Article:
Some see environmental stewardship, others a threat
Philipstown residents last week filled Town Hall and Zoom screens and debated a proposal by the Hudson Valley Shakespeare Festival to transform the former Garrison golf course into a theater and cultural campus.
They were participating in a public hearing convened Jan. 27 by the Philipstown Planning Board, which is conducting a state-mandated environmental review of the plan to create a permanent home on 97 donated acres bordered by Philipse Brook Road, Snake Hill Road and Route 9.
The Planning Board’s job “is to balance community rights with property rights,” said Neal Zuckerman, who chairs the panel. “I’m glad we’re here. We’re able to have the public weigh in. It’s a core part of our democratic process.”
Nearly 40 residents addressed the board. After three hours, two dozen still wanted to comment, so the board scheduled another session for Feb. 17.
If the board issues a “negative declaration,” meaning it finds no potential harm to the environment, HVSF still must submit site plans and get approval from the Town Board to change the property’s zoning to allow for performances.
Last month, Supervisor John Van Tassel said he would issue a permit for HVSF to erect its existing tent on the site for the 2022 season. The troupe previously used the tent for summer performances at Boscobel, its base for more than 30 years.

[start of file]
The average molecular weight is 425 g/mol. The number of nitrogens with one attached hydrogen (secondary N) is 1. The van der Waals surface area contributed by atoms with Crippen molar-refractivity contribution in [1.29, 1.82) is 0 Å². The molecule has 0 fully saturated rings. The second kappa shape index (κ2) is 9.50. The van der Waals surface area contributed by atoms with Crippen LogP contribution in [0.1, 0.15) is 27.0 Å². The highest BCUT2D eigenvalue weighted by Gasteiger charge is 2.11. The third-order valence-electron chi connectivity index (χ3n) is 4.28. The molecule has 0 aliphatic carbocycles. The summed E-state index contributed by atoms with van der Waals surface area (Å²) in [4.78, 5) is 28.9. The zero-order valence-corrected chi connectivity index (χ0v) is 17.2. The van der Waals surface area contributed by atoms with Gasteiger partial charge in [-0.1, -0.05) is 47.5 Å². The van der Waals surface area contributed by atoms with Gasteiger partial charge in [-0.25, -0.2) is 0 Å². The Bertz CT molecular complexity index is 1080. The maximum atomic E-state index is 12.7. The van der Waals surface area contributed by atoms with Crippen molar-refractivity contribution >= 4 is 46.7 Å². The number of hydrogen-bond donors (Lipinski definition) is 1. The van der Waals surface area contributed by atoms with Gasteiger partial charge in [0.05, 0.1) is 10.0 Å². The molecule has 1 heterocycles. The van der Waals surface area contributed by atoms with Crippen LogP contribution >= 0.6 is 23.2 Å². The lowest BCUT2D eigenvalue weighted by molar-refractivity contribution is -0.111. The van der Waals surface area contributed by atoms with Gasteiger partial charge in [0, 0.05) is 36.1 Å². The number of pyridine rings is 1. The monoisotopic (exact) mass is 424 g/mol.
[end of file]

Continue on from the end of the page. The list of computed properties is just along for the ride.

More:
Along with installing a year-round tent, HVSF’s long-term plans for the new site include an indoor theater; actors’ housing; a visitor center-box office; outdoor pavilion; backstage structure; 20-room hotel (half the size of one permitted under the golf club’s 2005 zoning); retention of a restaurant and banquet hall; paths; picnic lawns; a restored natural landscape; parking; and reconfigured entrances from Snake Hill Road and Route 9, with a possible traffic light at the intersection.
Chris Davis, who gave the golf course to HVSF, is also donating about 74 acres to the Hudson Highlands Land Trust (which has received 57 so far), while keeping a 27.5-acre private parcel. “We have the opportunity to substantially protect this land” through the HVSF and HHLT partnerships, he said Jan. 27.
The golf course was unlikely to continue indefinitely, some residents observed. “Something is going to happen there, and this is the best of all possible” options, said Claudio Marzollo, of Lane Gate Road, near Nelsonville. (A century ago, an athletic training center for wealthy men occupied the site.)
“There’s a reason we live in one of the most beautiful places in the world: The people, like those proposing this project, who have striven to conserve the natural beauty, to balance conservation with public access to recreation and the arts within these natural surroundings,” said Fred Martin, of Garrison, who recalled joyful outings on the golf course. “The fact so much of this space will still be conserved, still be publicly accessible, albeit in different recreational and artistic circumstances, makes me grateful.”